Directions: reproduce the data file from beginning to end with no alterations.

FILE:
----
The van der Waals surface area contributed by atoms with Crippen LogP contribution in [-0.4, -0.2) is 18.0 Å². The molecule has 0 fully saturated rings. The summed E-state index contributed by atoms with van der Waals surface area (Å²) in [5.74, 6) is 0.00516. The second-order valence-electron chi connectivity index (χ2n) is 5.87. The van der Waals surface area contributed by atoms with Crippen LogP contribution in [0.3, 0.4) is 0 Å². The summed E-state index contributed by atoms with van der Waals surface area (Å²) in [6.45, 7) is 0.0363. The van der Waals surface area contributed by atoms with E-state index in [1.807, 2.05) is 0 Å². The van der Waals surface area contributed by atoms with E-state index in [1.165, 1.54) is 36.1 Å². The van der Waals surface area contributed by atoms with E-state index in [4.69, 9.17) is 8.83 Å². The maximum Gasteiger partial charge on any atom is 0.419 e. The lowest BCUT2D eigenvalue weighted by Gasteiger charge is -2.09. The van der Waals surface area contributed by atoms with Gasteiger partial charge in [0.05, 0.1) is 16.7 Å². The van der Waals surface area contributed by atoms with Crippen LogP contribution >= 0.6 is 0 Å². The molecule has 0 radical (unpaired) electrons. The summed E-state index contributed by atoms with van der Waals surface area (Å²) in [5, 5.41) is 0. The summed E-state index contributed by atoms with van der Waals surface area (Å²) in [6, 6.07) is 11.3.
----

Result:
The van der Waals surface area contributed by atoms with Crippen LogP contribution in [-0.4, -0.2) is 18.0 Å². The molecule has 0 fully saturated rings. The summed E-state index contributed by atoms with van der Waals surface area (Å²) in [5.74, 6) is 0.00516. The second-order valence-electron chi connectivity index (χ2n) is 5.87. The van der Waals surface area contributed by atoms with Crippen LogP contribution in [0.3, 0.4) is 0 Å². The summed E-state index contributed by atoms with van der Waals surface area (Å²) in [6.45, 7) is 0.0363. The van der Waals surface area contributed by atoms with E-state index in [1.807, 2.05) is 0 Å². The van der Waals surface area contributed by atoms with E-state index in [1.165, 1.54) is 36.1 Å². The van der Waals surface area contributed by atoms with E-state index in [4.69, 9.17) is 8.83 Å². The maximum Gasteiger partial charge on any atom is 0.419 e. The lowest BCUT2D eigenvalue weighted by Gasteiger charge is -2.09. The van der Waals surface area contributed by atoms with Gasteiger partial charge in [0.05, 0.1) is 16.7 Å². The van der Waals surface area contributed by atoms with Crippen LogP contribution >= 0.6 is 0 Å². The molecule has 0 radical (unpaired) electrons. The summed E-state index contributed by atoms with van der Waals surface area (Å²) in [5, 5.41) is 0. The summed E-state index contributed by atoms with van der Waals surface area (Å²) in [6, 6.07) is 11.3.